Rights organizations have condemned the Thursday arrest of at least 31 people, including employees of the Egyptian Coordination of Rights and Freedoms (ECRF) and Aisha al-Shater, the daughter of senior Muslim Brotherhood figure Khairat al-Shater. The groups issued a joint statement on Saturday demanding information about their whereabouts.
During a series of dawn raids on Thursday, security forces arrested Aisha al-Shater and at least 30 others, including ECRF employees, as well as a number of lawyers and activists unaffiliated with the independent rights organization, according to lawyer Mohamed al-Baqer.
The Saturday statement was signed by various NGOs, including the Egyptian Commission for Rights and Freedoms, Al-Nadeem Center for Rehabilitation of Victims of Violence, the Adala Center for Rights and Freedoms, the Cairo Center for Human Rights Studies, the Egyptian Front for Human Rights, and the Community For Justice.
Baqer told Mada Masr that Aisha al-Shater was arrested alongside her husband, Mohamed Abu Horaira, a lawyer and former spokesperson of the ECRF, on Thursday. Lawyer Hoda Abdel Moneim, a volunteering consultant with the coordination and former member of the state-appointed National Council for Human Rights, was also among those arrested.
Abdel Moneim is on the legal defense team of a number of cases related to the rights of detained individuals, which could be the reason behind her arrest, lawyer Mohamed Toson explained to Mada Masr.
Both Baqer and Toson said they had no knowledge of their clients’ whereabouts, with Baqer adding that he believes the National Security Agency (NSA) may be holding them. Abdel Moneim’s daughter Fadwa Khaled shared similar concerns on her personal Facebook page, where she wrote, “National Security Agency forces arrested my mother.”
In a Thursday statement, Abdel Moneim’s family said that security forces raided their house and damaged some of their personal belongings, before taking Abdel Moneim blindfolded to an unknown location. The family added that Abdel Moneim suffers from a condition called foot drop and that there are medications she should be taking regularly.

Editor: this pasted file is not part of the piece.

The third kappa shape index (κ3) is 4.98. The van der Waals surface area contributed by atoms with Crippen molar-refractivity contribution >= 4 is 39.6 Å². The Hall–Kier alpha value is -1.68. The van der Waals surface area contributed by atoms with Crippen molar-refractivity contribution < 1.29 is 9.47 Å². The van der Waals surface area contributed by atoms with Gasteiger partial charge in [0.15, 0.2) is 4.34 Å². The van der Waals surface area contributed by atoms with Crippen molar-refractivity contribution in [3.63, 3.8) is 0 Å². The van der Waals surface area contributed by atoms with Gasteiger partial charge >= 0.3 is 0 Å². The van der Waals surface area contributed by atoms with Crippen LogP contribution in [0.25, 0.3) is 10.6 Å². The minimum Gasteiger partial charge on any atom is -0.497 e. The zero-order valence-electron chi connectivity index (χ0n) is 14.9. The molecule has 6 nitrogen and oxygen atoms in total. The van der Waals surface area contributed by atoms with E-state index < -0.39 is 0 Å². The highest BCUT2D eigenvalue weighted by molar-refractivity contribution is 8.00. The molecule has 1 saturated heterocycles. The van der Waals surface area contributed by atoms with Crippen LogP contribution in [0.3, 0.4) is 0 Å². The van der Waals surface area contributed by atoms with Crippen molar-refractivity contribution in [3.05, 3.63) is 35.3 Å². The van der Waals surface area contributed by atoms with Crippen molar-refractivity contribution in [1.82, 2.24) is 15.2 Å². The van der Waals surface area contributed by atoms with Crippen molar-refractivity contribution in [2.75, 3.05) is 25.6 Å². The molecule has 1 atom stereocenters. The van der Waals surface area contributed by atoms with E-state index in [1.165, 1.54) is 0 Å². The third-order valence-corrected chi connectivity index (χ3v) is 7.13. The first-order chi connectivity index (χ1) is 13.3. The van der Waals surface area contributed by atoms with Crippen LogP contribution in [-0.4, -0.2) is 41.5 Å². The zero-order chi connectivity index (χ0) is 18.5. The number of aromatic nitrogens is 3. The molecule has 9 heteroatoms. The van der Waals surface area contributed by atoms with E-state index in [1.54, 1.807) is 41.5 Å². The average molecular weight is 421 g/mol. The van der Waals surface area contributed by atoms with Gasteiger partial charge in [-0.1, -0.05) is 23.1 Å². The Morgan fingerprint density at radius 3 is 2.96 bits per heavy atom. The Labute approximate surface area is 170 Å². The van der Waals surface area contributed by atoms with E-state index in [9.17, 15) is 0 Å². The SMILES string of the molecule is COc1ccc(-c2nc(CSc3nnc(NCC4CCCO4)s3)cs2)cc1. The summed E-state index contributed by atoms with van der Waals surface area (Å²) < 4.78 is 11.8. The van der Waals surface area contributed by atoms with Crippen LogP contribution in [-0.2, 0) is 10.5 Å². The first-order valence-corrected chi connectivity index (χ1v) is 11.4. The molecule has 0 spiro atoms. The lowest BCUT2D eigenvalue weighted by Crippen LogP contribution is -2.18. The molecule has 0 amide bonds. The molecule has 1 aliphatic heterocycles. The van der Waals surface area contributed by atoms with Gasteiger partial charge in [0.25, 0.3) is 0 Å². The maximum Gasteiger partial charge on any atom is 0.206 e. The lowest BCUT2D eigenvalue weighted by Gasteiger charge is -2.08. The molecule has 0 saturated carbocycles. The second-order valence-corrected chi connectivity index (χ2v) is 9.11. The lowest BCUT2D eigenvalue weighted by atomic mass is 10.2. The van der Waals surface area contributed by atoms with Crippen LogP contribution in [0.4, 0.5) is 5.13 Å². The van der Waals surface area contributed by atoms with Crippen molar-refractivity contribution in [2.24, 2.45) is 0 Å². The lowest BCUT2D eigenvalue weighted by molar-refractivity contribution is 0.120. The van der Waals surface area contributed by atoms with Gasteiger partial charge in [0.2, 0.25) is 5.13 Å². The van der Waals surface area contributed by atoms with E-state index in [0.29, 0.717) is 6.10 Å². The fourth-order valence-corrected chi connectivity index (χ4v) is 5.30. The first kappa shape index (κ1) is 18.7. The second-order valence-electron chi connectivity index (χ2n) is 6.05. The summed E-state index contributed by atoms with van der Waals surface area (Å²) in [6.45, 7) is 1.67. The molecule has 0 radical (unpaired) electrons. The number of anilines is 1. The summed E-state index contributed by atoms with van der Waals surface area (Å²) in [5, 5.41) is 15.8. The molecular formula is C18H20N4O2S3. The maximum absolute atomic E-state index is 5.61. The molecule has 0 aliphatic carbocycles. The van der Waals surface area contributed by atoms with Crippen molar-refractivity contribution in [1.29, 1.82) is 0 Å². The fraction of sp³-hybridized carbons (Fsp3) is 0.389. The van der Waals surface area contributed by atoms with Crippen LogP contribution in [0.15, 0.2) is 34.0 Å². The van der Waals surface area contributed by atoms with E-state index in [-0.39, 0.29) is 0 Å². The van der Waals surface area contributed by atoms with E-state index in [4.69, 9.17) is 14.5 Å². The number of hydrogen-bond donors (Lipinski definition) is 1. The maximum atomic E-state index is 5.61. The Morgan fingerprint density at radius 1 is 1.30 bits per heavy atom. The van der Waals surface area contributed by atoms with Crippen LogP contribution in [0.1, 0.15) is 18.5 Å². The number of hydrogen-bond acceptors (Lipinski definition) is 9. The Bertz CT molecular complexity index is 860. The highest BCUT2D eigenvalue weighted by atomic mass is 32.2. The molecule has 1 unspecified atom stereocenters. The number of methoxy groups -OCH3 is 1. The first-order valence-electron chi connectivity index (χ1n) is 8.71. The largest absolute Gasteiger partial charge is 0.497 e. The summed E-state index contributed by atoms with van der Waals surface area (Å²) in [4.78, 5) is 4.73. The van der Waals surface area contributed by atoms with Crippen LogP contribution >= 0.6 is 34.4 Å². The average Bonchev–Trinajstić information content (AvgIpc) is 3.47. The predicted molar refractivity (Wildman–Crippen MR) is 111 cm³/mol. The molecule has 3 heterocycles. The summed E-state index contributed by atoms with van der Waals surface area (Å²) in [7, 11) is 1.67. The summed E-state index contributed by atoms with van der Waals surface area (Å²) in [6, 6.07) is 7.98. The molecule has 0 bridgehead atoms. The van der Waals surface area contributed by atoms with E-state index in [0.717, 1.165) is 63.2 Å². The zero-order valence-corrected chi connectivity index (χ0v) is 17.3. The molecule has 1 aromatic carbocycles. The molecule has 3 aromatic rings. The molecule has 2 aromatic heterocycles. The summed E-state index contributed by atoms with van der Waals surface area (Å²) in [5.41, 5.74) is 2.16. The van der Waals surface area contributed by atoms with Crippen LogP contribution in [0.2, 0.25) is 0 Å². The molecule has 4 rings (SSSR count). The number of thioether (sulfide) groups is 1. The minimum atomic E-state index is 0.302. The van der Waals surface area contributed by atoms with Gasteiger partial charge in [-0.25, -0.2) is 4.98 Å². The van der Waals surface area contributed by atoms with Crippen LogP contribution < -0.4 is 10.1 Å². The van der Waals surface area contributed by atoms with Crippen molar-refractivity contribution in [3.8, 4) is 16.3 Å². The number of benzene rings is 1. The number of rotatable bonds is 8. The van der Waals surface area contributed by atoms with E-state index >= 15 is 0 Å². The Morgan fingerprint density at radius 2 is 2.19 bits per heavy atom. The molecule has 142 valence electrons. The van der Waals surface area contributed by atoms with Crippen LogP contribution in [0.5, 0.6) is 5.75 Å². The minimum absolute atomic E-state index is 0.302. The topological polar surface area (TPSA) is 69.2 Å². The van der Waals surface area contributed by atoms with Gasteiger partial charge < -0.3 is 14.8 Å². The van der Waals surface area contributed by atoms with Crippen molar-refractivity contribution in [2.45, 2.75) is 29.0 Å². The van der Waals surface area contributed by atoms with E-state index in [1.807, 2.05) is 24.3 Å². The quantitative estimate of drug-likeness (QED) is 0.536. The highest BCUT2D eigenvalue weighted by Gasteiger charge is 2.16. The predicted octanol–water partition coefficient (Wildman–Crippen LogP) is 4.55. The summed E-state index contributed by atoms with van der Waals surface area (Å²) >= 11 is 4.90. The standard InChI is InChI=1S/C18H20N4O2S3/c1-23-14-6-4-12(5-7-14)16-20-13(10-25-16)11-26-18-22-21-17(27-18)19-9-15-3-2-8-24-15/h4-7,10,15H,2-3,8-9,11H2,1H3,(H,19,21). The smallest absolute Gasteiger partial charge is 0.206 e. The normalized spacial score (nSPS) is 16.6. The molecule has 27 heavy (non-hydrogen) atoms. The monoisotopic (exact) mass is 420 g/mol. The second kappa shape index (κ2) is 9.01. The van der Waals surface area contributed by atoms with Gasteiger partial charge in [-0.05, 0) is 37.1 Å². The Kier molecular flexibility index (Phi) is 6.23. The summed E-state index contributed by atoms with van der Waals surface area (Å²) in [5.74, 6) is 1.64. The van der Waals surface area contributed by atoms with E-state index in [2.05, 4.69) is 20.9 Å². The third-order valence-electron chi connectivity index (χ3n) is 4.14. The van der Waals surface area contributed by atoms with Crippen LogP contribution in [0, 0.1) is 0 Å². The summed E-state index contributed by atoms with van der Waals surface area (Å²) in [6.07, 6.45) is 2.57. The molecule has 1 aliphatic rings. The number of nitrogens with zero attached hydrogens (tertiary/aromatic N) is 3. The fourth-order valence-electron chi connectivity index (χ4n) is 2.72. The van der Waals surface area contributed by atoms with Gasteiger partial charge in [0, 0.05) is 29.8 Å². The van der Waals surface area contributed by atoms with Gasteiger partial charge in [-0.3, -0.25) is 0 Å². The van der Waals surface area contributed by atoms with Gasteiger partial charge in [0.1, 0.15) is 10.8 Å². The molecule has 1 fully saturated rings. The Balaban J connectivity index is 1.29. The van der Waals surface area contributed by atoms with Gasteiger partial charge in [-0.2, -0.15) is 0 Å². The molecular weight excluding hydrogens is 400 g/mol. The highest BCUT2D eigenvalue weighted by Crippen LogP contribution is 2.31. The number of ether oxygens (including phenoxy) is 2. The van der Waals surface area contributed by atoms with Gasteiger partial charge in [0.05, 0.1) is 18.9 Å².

In another statement issued on Thursday, the ECRF announced that they would suspend their operations in Egypt in protest of the “repressive practices” and “human rights violations” they have observed in the country, citing Abdel Moneim’s case and the March arrest of ECRF head Ezzat Ghoneim as examples.
Ghoneim, the organization’s executive director, was arrested and added to Case 441/2018 in early March. His conditional release in the case was ordered in September. However, while the police station where he was being held told his family he had been let out of custody and the relevant paperwork was completed, he has not been seen since the day of his supposed release.
On October 20, another arrest order was issued for Ghoneim, whose whereabouts were still unknown. According to the order, Ghoneim had violated the conditions of his release, one of which entailed regular appearances at a designated police station where he would remain for a holding period. His lawyer Ahmed Shawky suggested that he is being illegally held in custody at the NSA’s headquarters, thereby preventing him from fulfilling the conditions of his release.
In addition to Ghoneim, Case 441/2018 also includes a number of other journalists, photographers and students arrested in recent months and held in custody pending further investigation into charges related to spreading false news and joining an outlawed organization.